We really do live in in an amazing time. Today I read an article by Jonah Goldberg on the National Review web site that pointed out how much better we live than we used to and how inexpensively. That’s not to deny the economic trouble that is upon us and bound to worsen, but it helps to have some perspective. We have it good.
I was just thinking about this from the perspective of someone who is blind. I’m sitting in front of a computer that is reading the words I type and magnifying them to somewhere around twenty times so that I can see them too. While the system doesn’t always run smoothly, it is amazing that I can sit here and type at full speed while it tracks right along with me. Sitting to my left is the laptop I use for work, outfitted with the same software combo. It’s not a perfect world. The reason I’m writing to you at this moment is that they’ve pushed some kind of install that has kept the laptop tied up all morning, but a mere twenty-five years ago what I am doing now would be near impossible. There were things out there, but they cost as much as a small car and few of us could acquire them. Beside that is a CCTV magnifier that allows me to put printed material or anything else that will fit under it for a highly magnified view. Those unfortunately haven’t come down very much in price.
Now I don’t even need to go to the office, but if I do, the bus will automatically announce the streets as it takes me to the train station. The train will do the same for all the stops. I take along with me a cell phone that keeps me in touch online and reads everything out just like the computers do. That is possible because the thing has its own computer that has exponentially more powerful than the first PC I used back in ’88. I can use the phone or my dedicated digital audio book player (a Victor Reader Stream from HumanWare) to access all kinds of reading material. We wouldn’t call these items cheap, but I don’t currently know anyone who needs them who hasn’t managed to get one, though admittedly this is often with help from the government. Though I will not deny that government has played a role in advancing the availability of some of this technology, knowing how intervention distorts markets makes me wonder what amazing things we would be seeing if assistive technology companies couldn’t rely on state contracts to keep prices high and had to design and build directly for the consumer. That’s another topic for another time.
Now we’re beginning to see things I doubt many of us thought would happen. I don’t know which is more exciting, the advent of functional open-source free software for the blind, or the inclusion of accessibility in mainstream products made for the general public. I’ll tackle the latter first, since I don’t yet have any personal experience with it. Whatever you think of Apple, the fact that fully functional accessibility features are now integrated with all of their major offerings from the IPod Touch to the Power Mac is an industry first. If I were going to buy my first PC today, it would probably be a Mac. They cost more, but if I bought a PC with add-on software I would have to spend an absolute minimum of $300 extra. That as I recall is the low-end price for the least expensive commercial screen reader on the market and I’m thinking I’m short $100. That more than offsets the extra cost of the Mac. It’s likely that I would have to spend considerably more to get what I really need, amounting to the cost of the PC plus a Mac. I almost bought one when I went shopping for a new PC earlier this year. The only reason I backed out was the investment of time and money I already have in PC based software.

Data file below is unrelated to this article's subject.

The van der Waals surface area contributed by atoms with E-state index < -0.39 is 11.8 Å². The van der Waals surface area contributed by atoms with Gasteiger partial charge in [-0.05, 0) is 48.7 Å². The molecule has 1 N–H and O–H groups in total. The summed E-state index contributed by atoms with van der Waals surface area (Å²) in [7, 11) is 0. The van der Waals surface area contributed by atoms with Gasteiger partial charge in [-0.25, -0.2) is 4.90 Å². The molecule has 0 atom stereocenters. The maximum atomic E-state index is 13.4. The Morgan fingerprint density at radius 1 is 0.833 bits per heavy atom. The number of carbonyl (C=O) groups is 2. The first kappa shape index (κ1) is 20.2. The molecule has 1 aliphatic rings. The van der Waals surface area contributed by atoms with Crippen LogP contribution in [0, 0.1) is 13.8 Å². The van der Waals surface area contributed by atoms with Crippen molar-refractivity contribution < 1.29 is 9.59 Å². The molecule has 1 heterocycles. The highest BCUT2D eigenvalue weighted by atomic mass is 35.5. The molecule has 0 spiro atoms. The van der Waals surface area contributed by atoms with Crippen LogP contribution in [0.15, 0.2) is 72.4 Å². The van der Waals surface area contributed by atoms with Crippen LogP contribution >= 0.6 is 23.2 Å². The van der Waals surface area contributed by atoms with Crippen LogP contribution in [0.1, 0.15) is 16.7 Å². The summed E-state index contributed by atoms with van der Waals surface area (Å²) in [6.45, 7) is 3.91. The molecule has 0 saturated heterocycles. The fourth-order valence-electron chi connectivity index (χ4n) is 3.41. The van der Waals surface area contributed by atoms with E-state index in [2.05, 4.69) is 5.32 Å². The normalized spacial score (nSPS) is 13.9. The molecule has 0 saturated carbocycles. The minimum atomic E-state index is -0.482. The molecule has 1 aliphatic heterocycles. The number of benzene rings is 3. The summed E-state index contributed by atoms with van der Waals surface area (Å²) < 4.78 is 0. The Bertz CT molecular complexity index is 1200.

I can’t say that without pointing out one thing. I don’t have any specific information on this, but I do wonder if Microsoft’s tepid attempt at a screen reader doesn’t have at least something to do with the opposition it encounters when it is perceived as running other companies out of the market. Though I’ve been a fan of GW Micro and Window-Eyes for years and would hate to see them suffer the upheaval of having to find other markets, that’s economic reality. I can’t help thinking that if MS is willing and felt free to do so they could build a complete screen reader solution that would work better than anything we have today since they know the platform.
Of course, I could go with a free screen reader. Yes, there is such a thing. It’s called NVDA, and I’ve been trying it out on some other computers. It lands somewhere between Windows Narrator and a commercial solution, but initial tests are encouraging. So far I have only used it to do some light web browsing and word processing, but it has done a good job with Internet Explorer and Microsoft Word 2003. It is supposed to work with Open Office, something Window-Eyes can’t do. I have not verified this but I don’t think any of the commercial packages do. I haven’t given this a try yet.